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Disease Control for the Home Blueberry Planting

PP018 (11/03R)

By Dr. Sharon M. Douglas
Department of Plant Pathology and Ecology
The Connecticut Agricultural Experiment Station
123 Huntington Street
P. O. Box 1106
New Haven, CT 06504-1106

Telephone: (203) 974-8601 Fax: (203) 974-8502
Email: Sharon.Douglas@ct.gov


There are a number of diseases that occur in both commercial and backyard plantings of blueberry every year. The most common diseases of blueberry in Connecticut are mummy berry, Botrytis blight and berry rot, and Phomopsis twig blight. Occurrence of these diseases is usually dependent on the weather and the development or phenology of the blueberry host. Consequently, a program for disease management is often necessary in order to harvest a high percentage of useable fruit. In general, weather conditions early in the season greatly influence the occurrence and severity of these diseases. Therefore, these diseases are usually most difficult to control in years of prevailing wet, cloudy weather during the period of budbreak to bloom.


I. CONTROL STRATEGIES

Blueberry diseases can be effectively managed through the combined use of culture, sanitation, resistance, and fungicide sprays. This integrated approach to disease control minimizes the reliance upon one type of control over the others and usually results in a high percentage of quality fruit.

A. Culture:

Cultural methods include maintaining plant vigor by proper planting, fertilizing, and pruning and by following general practices that help to minimize plant stress.

B. Sanitation:

Sanitation involves pruning and removing affected or dead portions of the bush and removing diseased foliage or fruit, which are often important sources of inoculum for the next season.

C. Resistance:

Resistance involves selection and planting of varieties with genetic resistance to specific diseases. This effectively reduces or eliminates occurrence of the disease in question.

D. Fungicide Sprays:

Proper selection, timing, and application of these sprays are important. Thorough coverage of all parts of the bush is necessary and sprays should be applied until runoff. The fungicide label will contain information on plant hosts and diseases, dosage rates, days-to-harvest intervals, and safety precautions.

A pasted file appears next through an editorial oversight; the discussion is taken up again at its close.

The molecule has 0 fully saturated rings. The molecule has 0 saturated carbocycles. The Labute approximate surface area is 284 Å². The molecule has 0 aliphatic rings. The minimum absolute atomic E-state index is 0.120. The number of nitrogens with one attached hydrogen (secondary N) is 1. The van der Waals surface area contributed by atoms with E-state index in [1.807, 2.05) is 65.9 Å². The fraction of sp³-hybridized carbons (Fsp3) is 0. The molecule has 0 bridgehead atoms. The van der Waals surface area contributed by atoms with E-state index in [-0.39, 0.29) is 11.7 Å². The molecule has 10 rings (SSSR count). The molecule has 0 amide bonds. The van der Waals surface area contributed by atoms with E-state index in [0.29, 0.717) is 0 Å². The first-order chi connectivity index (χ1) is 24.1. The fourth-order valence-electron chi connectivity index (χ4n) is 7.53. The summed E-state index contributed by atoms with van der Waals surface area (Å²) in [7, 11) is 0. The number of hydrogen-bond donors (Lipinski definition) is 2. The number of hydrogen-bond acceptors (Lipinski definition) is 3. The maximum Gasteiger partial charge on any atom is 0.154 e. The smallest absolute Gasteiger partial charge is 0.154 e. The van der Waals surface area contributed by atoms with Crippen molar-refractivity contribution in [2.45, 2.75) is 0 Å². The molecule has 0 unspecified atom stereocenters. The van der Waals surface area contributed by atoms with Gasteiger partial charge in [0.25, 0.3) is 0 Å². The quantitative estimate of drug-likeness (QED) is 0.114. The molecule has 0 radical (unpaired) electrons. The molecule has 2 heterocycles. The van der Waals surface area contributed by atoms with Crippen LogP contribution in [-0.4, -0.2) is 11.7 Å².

II. COMMON DISEASES

A. Mummy Berry:

Mummy berry, caused by the fungus Monilinia vacinii-corymbosi, is a disease that is becoming increasingly important in many areas of New England. The fungus attacks new growth, foliage, and fruit and can result in extensive losses. The disease cycle begins in spring when the fungus produces spores (ascospores) on mummified fruit from the previous season. These spores infect young tissues causing them to turn brown, wilt and die, often mimicking frost damage. As these infections become established, the fungus produces a second type of spore (conidia) that is spread by rain, wind, and pollinating insects to blossoms and other new tissues. The fungus grows in these tissues and invades the developing fruit. Infected fruit take on a characteristic salmon or creamy-tan color by midsummer and fail to ripen. These infected fruit shrivel and drop to the ground where they mummify and become the overwintering source of the fungus for the next year.

Fortunately, mummy berry is not a problem in all blueberry plantings. However, if it is present, control measures should be taken to avoid buildup of the fungus. Sanitation and culture are very important for disease control. If possible, rake and remove mummified berries from the vicinity of the planting. Alternative measures include covering fallen mummies with approximately 2" of soil or mulch or disking the soil beneath the planting to bury the mummies. These steps should be completed before budbreak. The blueberry varieties Jersey, Dixi, Darrow, Collins, and Bluetta are considered resistant and are therefore very effective for minimizing disease incidence. When the disease is severe and/or the weather is wet between budbreak and bloom, fungicide sprays are often necessary for effective disease management (refer to Spray Guide below).

B. Botrytis Blight and Berry Rot: